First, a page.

Winner: Joint Chiropractic
Finalists: Vital Healing and Physical Therapy and Balance Infusion Centers
Like the cliché, Teresa Digiuseppe thought she was born to be a dancer. With no interest in going to college, Digiuseppe moved from his hometown of Scottsdale, Arizona to Los Angeles at the age of 18 to pursue his dream, fueled by a dance scholarship.
“I realized very quickly that it wasn’t my strength to have this inconsistency,” said Digiuseppe, who later found a part-time job in the mortgage business, where she met her husband, Tony. Tony discovered The Joint 11 years ago while researching a chiropractic clinic and fell in love with the idea of being a franchisee, without needing to be a chiropractor himself.
“What’s crazy is that The Joint 11 years ago has nothing to do with what it is today,” Digiuseppe said. “The energy of The Joint is in the patients walking in and out, but walking into a Joint 11 years ago was like walking into a place that wasn’t even open. The exhibition was not there yet.
What was once her husband’s vision and dream quickly became his when Digiuseppe liquidated his 401(k), borrowed $150,000 from his parents and grandmother, and signed a deal to open three joint sites in Arizona.
“We opened three in one year. We really went gangbuster,” Digiuseppe said. But their clinics struggled as Digiuseppe and her husband continued to work full-time in the mortgage business as absentee landlords. Their accountant told them to find a way out, but Digiuseppe remained motivated by the $150,000 she borrowed from her family. She quit her job and threw herself headlong into clinic management and transformation.
This proved difficult when Digiuseppe realized that her staff were “nonchalant”, only coming to work for a paycheck, and saw her as an owner with no experience or influence.
After becoming a John Maxwell Certified Coach and learning how to “become a leader in order to lead these people towards the vision”, Digiuseppe flipped the culture. Now, “people work for us to change lives, people come to us to grow and to have a chance,” she said. “And I look back and I think, I don’t blame them, because they just didn’t have that motivation behind them to do more and be more.”
Now with 14 joint locations and counting in Arizona, Washington and Idaho, Digiuseppe is also secretary of the Joint’s National Franchise Association Board and has two more locations slated to open in the spring of 2022.
“What we do is something you can’t buy online. This is by far something that in today’s world – an Amazon world – is something very important, because you invest so much of yourself and financially that you have to be wary of changing times,” added Digiuseppe.
Additionally, the pandemic has prompted many people to pay more attention to their health and to seek therapeutic and preventive care. The Joint treated 1.1 million unique patients in 2020 who paid an average of $29 per visit; a monthly subscription costs $69 and includes four visits.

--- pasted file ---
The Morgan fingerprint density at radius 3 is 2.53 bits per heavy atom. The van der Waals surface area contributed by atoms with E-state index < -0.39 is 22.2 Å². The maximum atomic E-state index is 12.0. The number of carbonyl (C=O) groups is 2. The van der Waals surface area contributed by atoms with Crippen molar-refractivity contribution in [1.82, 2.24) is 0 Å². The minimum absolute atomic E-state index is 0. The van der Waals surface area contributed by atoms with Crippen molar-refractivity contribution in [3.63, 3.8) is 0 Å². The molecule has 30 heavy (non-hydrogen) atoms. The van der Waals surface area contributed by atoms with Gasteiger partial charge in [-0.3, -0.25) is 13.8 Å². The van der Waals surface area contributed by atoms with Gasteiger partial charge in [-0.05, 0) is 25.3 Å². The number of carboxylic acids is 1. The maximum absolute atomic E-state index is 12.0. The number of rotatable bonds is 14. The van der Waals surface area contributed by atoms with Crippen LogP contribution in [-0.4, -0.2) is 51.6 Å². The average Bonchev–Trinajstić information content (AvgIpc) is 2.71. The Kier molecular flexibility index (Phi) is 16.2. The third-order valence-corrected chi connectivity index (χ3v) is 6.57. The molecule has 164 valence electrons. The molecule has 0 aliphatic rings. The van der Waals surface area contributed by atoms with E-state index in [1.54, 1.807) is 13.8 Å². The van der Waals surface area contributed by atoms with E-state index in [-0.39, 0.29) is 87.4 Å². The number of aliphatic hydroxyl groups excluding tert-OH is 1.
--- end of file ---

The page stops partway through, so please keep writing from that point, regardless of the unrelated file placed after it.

This recurring revenue model is what attracted Ron Bostick, who owns five clinics in West Texas that consistently rank in the system’s top 10.
Bostick debuted in the franchise 10 years ago with a single Christian Brothers Automotive site. He is now also a franchisee of Orangetheory Fitness, Urban Air Adventure Parks and HTeaO. A trainer at one of her Orangetheory locations told Bostick she was getting an adjustment at The Joint, and it piqued her interest after learning she was just enjoying the treatment and not dealing with pain.
“Growing up, you don’t go to the chiropractor unless it’s really necessary and you’re in pain,” said Bostick, who visited The Joint across from his gym in Lubbock, Texas, and then bought the clinic in 2018 with his wife, Lorie.
Bostick noted the systems and processes that The Joint has, “which by the way are perfect,” as the main reason it was able to turn an underperforming location into the No. 2 unit in the nation in terms of income in less than two years during the pandemic.
David Glover, a regional developer for The Joint in Texas, told Bostick to look for three things in a good franchise brand: something with a small footprint, something with high revenue potential, and something that can create profit margins. “The joint model touches on all three of those things,” Bostick said.
“Compared to some of the other brands I’ve been involved with, it’s so much easier to operate on a day-to-day basis than other franchise brands, that’s why we really like the model and that’s our reason for expanding. with more locations,” he said of plans to open three more clinics. The investment cost for a joint franchise ranges from $203,797 to $380,697.
- Recurring membership-based revenue model with a higher purpose: to help people relieve their neck and back pain and provide preventative care.
- The low-labor model means an average of four employees per day, including chiropractors and front desk clerks.
- With over 600 units and 200 in development, it may be more competitive for new franchisees looking to enter the system and receive support from C-suiters.
A walk-in chiropractic clinic that offers affordable care, no insurance needed. The Scottsdale, Arizona-based company was founded in 1999, grew sales 18% in 2020, and is publicly traded (Nasdaq: JYNT).